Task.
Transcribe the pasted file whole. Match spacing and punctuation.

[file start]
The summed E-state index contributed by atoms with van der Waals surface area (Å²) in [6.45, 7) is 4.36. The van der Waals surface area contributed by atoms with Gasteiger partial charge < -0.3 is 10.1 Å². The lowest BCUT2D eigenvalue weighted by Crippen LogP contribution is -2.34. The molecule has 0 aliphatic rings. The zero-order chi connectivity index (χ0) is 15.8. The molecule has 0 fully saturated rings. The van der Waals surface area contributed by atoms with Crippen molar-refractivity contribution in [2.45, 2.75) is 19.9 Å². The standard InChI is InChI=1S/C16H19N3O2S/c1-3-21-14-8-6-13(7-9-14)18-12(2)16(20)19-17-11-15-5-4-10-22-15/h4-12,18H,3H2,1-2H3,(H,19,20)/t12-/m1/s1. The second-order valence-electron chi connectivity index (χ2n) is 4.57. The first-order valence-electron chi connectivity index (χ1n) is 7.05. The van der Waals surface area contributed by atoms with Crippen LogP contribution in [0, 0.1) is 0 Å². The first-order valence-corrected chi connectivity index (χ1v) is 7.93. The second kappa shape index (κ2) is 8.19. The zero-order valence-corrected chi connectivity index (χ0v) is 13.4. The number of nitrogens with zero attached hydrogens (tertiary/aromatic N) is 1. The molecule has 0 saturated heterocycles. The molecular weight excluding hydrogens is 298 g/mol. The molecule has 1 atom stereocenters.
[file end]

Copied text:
The summed E-state index contributed by atoms with van der Waals surface area (Å²) in [6.45, 7) is 4.36. The van der Waals surface area contributed by atoms with Gasteiger partial charge < -0.3 is 10.1 Å². The lowest BCUT2D eigenvalue weighted by Crippen LogP contribution is -2.34. The molecule has 0 aliphatic rings. The zero-order chi connectivity index (χ0) is 15.8. The molecule has 0 fully saturated rings. The van der Waals surface area contributed by atoms with Crippen molar-refractivity contribution in [2.45, 2.75) is 19.9 Å². The standard InChI is InChI=1S/C16H19N3O2S/c1-3-21-14-8-6-13(7-9-14)18-12(2)16(20)19-17-11-15-5-4-10-22-15/h4-12,18H,3H2,1-2H3,(H,19,20)/t12-/m1/s1. The second-order valence-electron chi connectivity index (χ2n) is 4.57. The first-order valence-electron chi connectivity index (χ1n) is 7.05. The van der Waals surface area contributed by atoms with Crippen LogP contribution in [0, 0.1) is 0 Å². The first-order valence-corrected chi connectivity index (χ1v) is 7.93. The second kappa shape index (κ2) is 8.19. The zero-order valence-corrected chi connectivity index (χ0v) is 13.4. The number of nitrogens with zero attached hydrogens (tertiary/aromatic N) is 1. The molecule has 0 saturated heterocycles. The molecular weight excluding hydrogens is 298 g/mol. The molecule has 1 atom stereocenters.